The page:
United States of America, Plaintiff-appellee, v. Joseph Riddick, A/k/a Joe, Defendant-appellant, 929 F.2d 695 (4th Cir. 1991)Annotate this Case
Appeal from the United States District Court for the Eastern District of Virginia, at Norfolk. Robert G. Doumar, District Judge. (CR-89-57-N)
William P. Robinson, Jr., Robinson, Zaleski & Lindsey, Norfolk, Va., for appellant.
Robert Joseph Seidel, Jr., Assistant United States Attorney, Norfolk, Va., for appellee.
Before CHAPMAN, WILKINSON and NIEMEYER, Circuit Judges.
Joseph Riddick appeals from the judgment entered and sentence imposed by the district court upon the jury's guilty verdict. Riddick was found guilty under an indictment charging him with nine violations of the federal narcotics laws. He alleges that evidence obtained as a result of a search pursuant to a warrant was improperly admitted at his trial. We affirm.
On April 14, 1989, officers of the Norfolk Police Department executed a state search warrant at Riddick's residence in Norfolk, Virginia. The warrant was executed at 7:52 a.m. The officers knocked on the door, called out "search warrant," and then broke down the door with a battering ram. When the occupants of the house were apprehended they were still in bed asleep. As a result of the search Riddick and a female companion were arrested and a substantial quantity of weapons, narcotics, cash, and drug paraphernalia were seized.
Riddick raises a single issue on appeal; he argues that the warrant was executed in violation of the "knock and announce" rule codified at 18 U.S.C. § 3109,1 and consequently that evidence seized pursuant to the warrant should have been suppressed. In his brief Riddick's counsel acknowledges that this specific issue was never raised below, that no objection was made at trial, and that he did not cross-examine the executing officer as to the manner in which the search was carried out. Since no objection was timely made this court reviews solely for plain error. Rule 52(b), Fed. R. Crim. P. Rule 52 authorizes appellate review only of "particularly egregious errors ... that seriously affect the fairness, integrity or public reputation of judicial proceedings." United States v. Young, 470 U.S. 1, 15 (1985) (citations omitted). The plain error exception is to be used only where a "miscarriage of justice" would result. Id. (citations omitted).
An officer executing a search warrant is authorized, under Sec. 3109, to use force to enter a dwelling after he has knocked, announced his intention, and been refused entrance. The requirement that the officer be refused admittance is not restricted to an affirmative refusal. United States v. Bonner, 874 F.2d 822, 824 (D.C. Cir. 1989). It also includes circumstances that constitute constructive or reasonably inferred refusal. Id. Failure to respond within a reasonable time is tantamount to a refusal. United States v. James, 528 F.2d 999, 1017 (5th Cir.), cert. denied, 429 U.S. 959 (1976). A reasonable time is ordinarily very brief. Id. See, e.g., Bonner, 874 F.2d at 826 (eleven to twelve seconds); United States v. One Parcel of Real Property, 873 F.2d 7, 9 (1st Cir.) (five to ten seconds), cert. denied, 58 U.S.L.W. 3240 (U.S.1989); United States v. Ruminer, 786 F.2d 381, 384 (10th Cir. 1986) (five to ten seconds); United States v. Ciammitti, 720 F.2d 927, 933-34 (6th Cir. 1983) (thirty seconds), cert. denied, 466 U.S. 970 (1984); United States v. Wysong, 528 F.2d 345, 348 (9th Cir. 1976) (five to ten seconds). Exigent circumstances may allow officers to dispense with the knock and announce requirement, see Simons, 762 F.2d at 32 n. 2; United States v. Couser, 732 F.2d 1207, 1208 (4th Cir. 1984), cert. denied, 469 U.S. 1161 (1985), as well as the requirement that they be refused admittance, McConney, 728 F.2d at 1199.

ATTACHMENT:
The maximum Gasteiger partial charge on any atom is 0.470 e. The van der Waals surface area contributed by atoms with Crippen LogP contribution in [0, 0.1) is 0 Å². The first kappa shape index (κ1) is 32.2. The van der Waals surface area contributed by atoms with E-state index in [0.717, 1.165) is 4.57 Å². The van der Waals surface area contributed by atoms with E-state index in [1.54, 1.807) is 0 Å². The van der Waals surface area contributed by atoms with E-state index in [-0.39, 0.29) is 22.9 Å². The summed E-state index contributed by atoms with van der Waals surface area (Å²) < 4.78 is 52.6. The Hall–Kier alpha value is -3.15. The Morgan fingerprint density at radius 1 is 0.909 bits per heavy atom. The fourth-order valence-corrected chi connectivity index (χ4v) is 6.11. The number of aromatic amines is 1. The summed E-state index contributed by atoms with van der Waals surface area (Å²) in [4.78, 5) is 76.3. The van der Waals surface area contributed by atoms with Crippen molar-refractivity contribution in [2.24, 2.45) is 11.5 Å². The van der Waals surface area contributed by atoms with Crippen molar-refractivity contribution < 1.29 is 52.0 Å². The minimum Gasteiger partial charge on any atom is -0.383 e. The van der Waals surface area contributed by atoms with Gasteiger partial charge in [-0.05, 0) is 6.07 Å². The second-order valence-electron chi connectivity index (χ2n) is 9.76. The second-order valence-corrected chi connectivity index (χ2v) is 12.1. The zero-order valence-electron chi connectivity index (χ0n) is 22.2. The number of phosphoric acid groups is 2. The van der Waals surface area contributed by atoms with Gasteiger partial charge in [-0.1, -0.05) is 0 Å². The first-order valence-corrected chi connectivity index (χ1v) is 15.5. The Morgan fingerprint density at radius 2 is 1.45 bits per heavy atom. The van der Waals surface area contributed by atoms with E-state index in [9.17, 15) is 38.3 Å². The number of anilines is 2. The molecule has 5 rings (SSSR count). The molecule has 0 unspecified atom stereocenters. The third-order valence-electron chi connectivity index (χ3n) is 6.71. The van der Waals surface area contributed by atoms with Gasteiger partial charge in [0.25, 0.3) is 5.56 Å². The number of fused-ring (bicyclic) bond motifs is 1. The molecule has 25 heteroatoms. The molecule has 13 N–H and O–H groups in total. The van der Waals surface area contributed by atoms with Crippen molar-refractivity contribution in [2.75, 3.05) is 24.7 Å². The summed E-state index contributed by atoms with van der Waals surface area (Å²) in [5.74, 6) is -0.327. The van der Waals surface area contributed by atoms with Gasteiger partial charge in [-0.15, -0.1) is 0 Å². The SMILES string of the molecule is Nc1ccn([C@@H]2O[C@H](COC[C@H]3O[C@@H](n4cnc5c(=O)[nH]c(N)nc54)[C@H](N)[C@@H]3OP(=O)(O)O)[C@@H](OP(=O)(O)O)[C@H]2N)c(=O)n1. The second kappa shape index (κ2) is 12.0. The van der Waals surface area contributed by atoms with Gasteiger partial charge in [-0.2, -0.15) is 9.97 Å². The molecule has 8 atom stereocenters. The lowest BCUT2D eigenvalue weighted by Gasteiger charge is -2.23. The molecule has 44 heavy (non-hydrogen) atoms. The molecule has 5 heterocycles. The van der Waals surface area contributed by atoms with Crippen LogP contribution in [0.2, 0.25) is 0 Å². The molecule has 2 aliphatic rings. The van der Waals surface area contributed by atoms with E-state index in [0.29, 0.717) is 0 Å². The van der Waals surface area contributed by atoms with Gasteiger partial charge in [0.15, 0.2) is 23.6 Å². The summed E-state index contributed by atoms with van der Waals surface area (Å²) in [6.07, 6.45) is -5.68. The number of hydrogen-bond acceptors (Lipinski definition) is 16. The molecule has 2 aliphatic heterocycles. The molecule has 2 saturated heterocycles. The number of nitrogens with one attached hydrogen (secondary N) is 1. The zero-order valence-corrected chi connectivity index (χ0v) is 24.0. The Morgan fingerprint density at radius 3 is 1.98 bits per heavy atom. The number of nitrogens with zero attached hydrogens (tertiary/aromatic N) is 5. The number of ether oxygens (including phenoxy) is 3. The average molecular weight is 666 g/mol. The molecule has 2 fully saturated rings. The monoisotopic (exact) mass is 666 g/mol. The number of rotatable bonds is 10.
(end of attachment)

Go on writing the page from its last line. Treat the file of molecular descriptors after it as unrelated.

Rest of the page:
Whether the exigency is sufficient to justify the officers' challenged behavior turns upon the extent and nature of the departure that must be justified. Bonner, 874 F.2d at 826. The degree of exigency required to dispense with the refusal requirement is less than that required to dispense with the knock and announce requirement, which is in turn less than that required to justify a warrantless search. Id. The possibility of danger to the executing officers and the likelihood that evidence will be destroyed are "compelling" bases for exigent circumstances. Id. See also Ruminer, 786 F.2d at 384; Wysong, 528 F.2d at 348.
The officers executing the search warrant at Riddick's house knocked on the door and announced their intention. The only apparent deviation is in failing to wait a sufficient period of time. Thus, the departure to be justified is minimal.
Due to counsel's failure to explore this issue below it is unclear just how long the officers waited or whether they waited at all. In light of the lack of evidence supporting proof of a violation, and in light of the fact that minimally exigent circumstances would have dispensed with compliance if any deviation did occur, we cannot say that the decision to allow in the evidence constituted plain error.
Accordingly, Riddick's conviction is affirmed. We dispense with oral argument because the facts and legal contentions are adequately presented in the materials before the Court and argument would not aid the decisional process.
As the statute merely expresses the common law rule, it is equally applicable in the present context where state officers executed a state warrant. Simons v. Montgomery County Police Officers, 762 F.2d 30, 33 (4th Cir. 1985), cert. denied, 474 U.S. 1054 (1986)